The Reading Room
Miltonheimer Two, The Sequel
In Paradise Lost, Raphael makes an account to Adam about the war between the good angels and the rebel angels that took place in Heaven prior to his and Eve’s creation. The archangel tells Adam that Satan, frustrated by his inability to defeat the good angels, begins working on a chemical concoction that might overturn the balance of heavenly power and swing the celestial war in his favor. What Satan ends up inventing, according to Raphael, is gunpowder.
Although the good angels still end up triumphing in the end, it is only (at least in part) due to their needing to engage in a celestial arms race with the rebel angels (an astounding escalation of the war that results in the angels tearing out mountains from their moorings and slinging them at one another).
Milton knew that gunpowder had actually been invented by human beings, and he knew that all of his readers would be well aware of this historical fact as well. By recognizing Satan as the spiritual (if not scientific) inventor of gunpowder in his epic, Milton was trying to signal to his readers that although gunpowder may be necessary—to protect ourselves against our enemies and to defeat the forces of tyranny that are inimical to human flourishing—we need to ultimately view deadly weapons capable of inflicting mass-death as the offspring of Satan himself. Although such weapons can (and, as in the Second World War, sometimes must) be used for the sake of the good, we must always remember that their essence is evil. As Oppenheimer declares, “I don’t know if we can be trusted with such a weapon. But I know the Nazis can’t.” The usage of these kinds of weapons may at times unfortunately be necessary, but it must only ever remain that—necessary, and not optimal.
In Oppenheimer, the Nobel Prize-winning Danish physicist Niels Bohr calls Oppenheimer an “American Prometheus,” alluding to the Greek hero who stole the secret of fire from the gods and bequeathed it to human beings, thereby bringing endless punishments upon himself but gifting to humanity the ability to warm themselves in the cold, illuminate their surroundings in the dark, and cook the kinds of foods that would allow their brains to expand in ways that would enable homo sapiens to overtake their other mammalian competitors. But Bohr also realizes that this new kind of fire that Oppenheimer has stolen from the gods of physics will now enable homo sapiens to destroy themselves. They both know that this new kind of nuclear fission-induced fire is necessary in order to defeat the Axis powers, but they also realize that once they’ve used it to defeat evil this same fire could also eventually be used to perpetuate even greater evil. Oppenheimer, in response, once again draws the story back to its thematic connection with Milton’s great poem. In the Adam and Eve story in Genesis, it is the snake in the Garden of Eden that convinces Eve to eat from the forbidden Tree of Knowledge, thereby bringing about her and her children’s fall from grace. In Paradise Lost, Milton imagines Satan as having coopted the body of the snake prior to his fateful encounter with Eve. It is the snake, then, for Milton—as Satan disguised—that precipitated humanity’s fall. For Oppenheimer, this is precisely what he—and we—have done by creating this new form of Promethean power: we have allowed satanic forces of great destruction to once again infiltrate themselves into our world. As he tells Bohr, “You can’t lift the stone without being ready for the snake that’s revealed.”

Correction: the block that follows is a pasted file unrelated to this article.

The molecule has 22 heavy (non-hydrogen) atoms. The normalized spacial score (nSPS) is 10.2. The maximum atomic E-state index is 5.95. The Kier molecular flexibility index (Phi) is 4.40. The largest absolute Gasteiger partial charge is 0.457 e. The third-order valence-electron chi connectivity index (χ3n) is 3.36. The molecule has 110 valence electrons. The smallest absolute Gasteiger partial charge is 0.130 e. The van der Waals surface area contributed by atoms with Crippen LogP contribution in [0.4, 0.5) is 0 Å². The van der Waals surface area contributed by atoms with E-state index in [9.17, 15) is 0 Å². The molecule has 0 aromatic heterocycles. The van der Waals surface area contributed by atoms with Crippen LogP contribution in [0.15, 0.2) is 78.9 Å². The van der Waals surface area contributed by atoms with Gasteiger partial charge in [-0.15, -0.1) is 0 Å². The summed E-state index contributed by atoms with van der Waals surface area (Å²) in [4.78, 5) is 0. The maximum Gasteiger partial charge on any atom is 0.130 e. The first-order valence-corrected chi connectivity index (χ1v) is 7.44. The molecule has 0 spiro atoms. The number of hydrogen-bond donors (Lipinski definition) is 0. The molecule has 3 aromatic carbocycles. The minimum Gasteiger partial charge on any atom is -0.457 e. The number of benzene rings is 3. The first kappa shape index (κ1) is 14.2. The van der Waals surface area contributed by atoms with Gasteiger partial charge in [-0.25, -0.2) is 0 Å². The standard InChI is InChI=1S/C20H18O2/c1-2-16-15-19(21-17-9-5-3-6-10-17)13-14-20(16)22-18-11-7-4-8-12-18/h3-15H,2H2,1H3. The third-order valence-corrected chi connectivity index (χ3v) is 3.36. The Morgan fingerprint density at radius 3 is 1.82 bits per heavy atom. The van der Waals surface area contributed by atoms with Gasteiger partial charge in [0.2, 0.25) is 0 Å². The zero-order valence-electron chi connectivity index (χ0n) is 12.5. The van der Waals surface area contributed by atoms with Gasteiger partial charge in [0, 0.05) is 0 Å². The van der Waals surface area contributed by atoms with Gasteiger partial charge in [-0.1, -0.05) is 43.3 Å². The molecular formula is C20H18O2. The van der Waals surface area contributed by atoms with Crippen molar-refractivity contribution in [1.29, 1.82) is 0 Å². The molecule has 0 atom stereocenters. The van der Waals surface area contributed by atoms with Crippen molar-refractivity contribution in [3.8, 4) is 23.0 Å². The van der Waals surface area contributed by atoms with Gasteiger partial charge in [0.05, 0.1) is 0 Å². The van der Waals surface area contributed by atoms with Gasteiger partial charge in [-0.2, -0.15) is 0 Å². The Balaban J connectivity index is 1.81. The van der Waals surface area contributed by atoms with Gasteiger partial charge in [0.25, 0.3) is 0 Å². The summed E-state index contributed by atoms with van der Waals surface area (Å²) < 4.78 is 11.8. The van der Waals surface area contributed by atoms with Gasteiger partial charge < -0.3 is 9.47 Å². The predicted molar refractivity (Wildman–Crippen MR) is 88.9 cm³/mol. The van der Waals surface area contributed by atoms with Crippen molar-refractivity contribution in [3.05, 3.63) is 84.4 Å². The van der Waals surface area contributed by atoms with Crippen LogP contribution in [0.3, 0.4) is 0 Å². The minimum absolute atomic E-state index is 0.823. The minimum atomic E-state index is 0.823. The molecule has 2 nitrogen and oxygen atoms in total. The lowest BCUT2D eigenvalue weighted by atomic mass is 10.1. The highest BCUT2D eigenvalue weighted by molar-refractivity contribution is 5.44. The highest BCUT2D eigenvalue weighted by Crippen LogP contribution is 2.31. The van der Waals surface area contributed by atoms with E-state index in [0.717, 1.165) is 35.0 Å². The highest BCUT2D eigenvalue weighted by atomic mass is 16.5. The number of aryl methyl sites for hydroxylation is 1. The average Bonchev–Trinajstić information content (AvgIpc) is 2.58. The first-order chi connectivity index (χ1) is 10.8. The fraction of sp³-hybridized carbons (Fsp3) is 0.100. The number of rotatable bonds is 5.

Oppenheimer’s most famous quote after having helped the Allies create the atomic bomb was his repetition of a line that the god Vishnu utters in the Bhagavad-Gita: “Now I am become Death, the destroyer of worlds.” Although he recognizes the necessity of what he has done, his gravest concern, as he confides in the movie to Albert Einstein, is that the forces he’s unleashed “might start a chain reaction that would destroy the entire world.” As much as Oppenheimer’s most well-known line is a paraphrasing of a line in Hindu sacred scriptures in a literal sense, in the figurative and spiritual senses it is a quotation that illustrates how much he also came to understand that as a physicist he had gone from Adam—a mere human being with a profound curiosity to know more about the inner workings of God’s universe—to Satan, the figure in Christian sacred scriptures who is responsible for bringing Death into the world. A world with such possibility for violence and destruction isn’t merely a world with new weapons in it; as Bohr declares, it’s a new world entirely.
In Milton’s epic, Adam and Eve bring this new world into being by eating from the forbidden fruit. The only chance that they would have of redeeming themselves and saving the world from destruction, in Milton’s theological worldview, would only enter into the world once “the Son” (i.e. the Son of God, who volunteered to assume the form of a human being) would enter the world much later. For us, in this brave and very scary atomic-age new world, it still remains to be seen when our possibility for saving ourselves from nuclear catastrophe will come, and in what form. Until that time, we can only hope that nothing happens to set off the apocalyptic chain reaction that Oppenheimer so greatly feared.